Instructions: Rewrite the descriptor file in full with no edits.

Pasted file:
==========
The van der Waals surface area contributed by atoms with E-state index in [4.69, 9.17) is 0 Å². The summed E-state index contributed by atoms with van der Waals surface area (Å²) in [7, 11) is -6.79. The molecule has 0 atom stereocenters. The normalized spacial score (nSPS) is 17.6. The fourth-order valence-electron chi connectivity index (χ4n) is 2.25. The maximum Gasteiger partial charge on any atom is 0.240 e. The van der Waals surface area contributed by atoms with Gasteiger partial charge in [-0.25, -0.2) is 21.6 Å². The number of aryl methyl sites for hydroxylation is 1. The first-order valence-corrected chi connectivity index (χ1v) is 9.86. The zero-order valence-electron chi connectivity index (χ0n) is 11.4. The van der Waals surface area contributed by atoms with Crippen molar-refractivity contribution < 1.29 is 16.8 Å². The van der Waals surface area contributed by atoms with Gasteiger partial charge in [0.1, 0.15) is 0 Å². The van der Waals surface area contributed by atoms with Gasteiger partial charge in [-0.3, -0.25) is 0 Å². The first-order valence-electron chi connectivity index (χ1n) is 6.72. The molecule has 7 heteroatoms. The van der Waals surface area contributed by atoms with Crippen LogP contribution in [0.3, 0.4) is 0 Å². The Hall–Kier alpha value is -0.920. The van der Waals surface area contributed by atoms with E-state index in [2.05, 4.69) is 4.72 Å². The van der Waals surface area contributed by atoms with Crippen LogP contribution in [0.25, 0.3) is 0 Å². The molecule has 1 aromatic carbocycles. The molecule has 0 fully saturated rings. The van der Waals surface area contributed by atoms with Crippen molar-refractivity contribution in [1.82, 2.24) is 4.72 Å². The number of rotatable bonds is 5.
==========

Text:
The van der Waals surface area contributed by atoms with E-state index in [4.69, 9.17) is 0 Å². The summed E-state index contributed by atoms with van der Waals surface area (Å²) in [7, 11) is -6.79. The molecule has 0 atom stereocenters. The normalized spacial score (nSPS) is 17.6. The fourth-order valence-electron chi connectivity index (χ4n) is 2.25. The maximum Gasteiger partial charge on any atom is 0.240 e. The van der Waals surface area contributed by atoms with Gasteiger partial charge in [-0.25, -0.2) is 21.6 Å². The number of aryl methyl sites for hydroxylation is 1. The first-order valence-corrected chi connectivity index (χ1v) is 9.86. The zero-order valence-electron chi connectivity index (χ0n) is 11.4. The van der Waals surface area contributed by atoms with Crippen molar-refractivity contribution < 1.29 is 16.8 Å². The van der Waals surface area contributed by atoms with Gasteiger partial charge in [0.1, 0.15) is 0 Å². The van der Waals surface area contributed by atoms with Gasteiger partial charge in [-0.3, -0.25) is 0 Å². The first-order valence-electron chi connectivity index (χ1n) is 6.72. The molecule has 7 heteroatoms. The van der Waals surface area contributed by atoms with Crippen LogP contribution in [0.3, 0.4) is 0 Å². The Hall–Kier alpha value is -0.920. The van der Waals surface area contributed by atoms with E-state index in [2.05, 4.69) is 4.72 Å². The van der Waals surface area contributed by atoms with Crippen LogP contribution in [0.25, 0.3) is 0 Å². The molecule has 1 aromatic carbocycles. The molecule has 0 fully saturated rings. The van der Waals surface area contributed by atoms with Crippen molar-refractivity contribution in [1.82, 2.24) is 4.72 Å². The number of rotatable bonds is 5.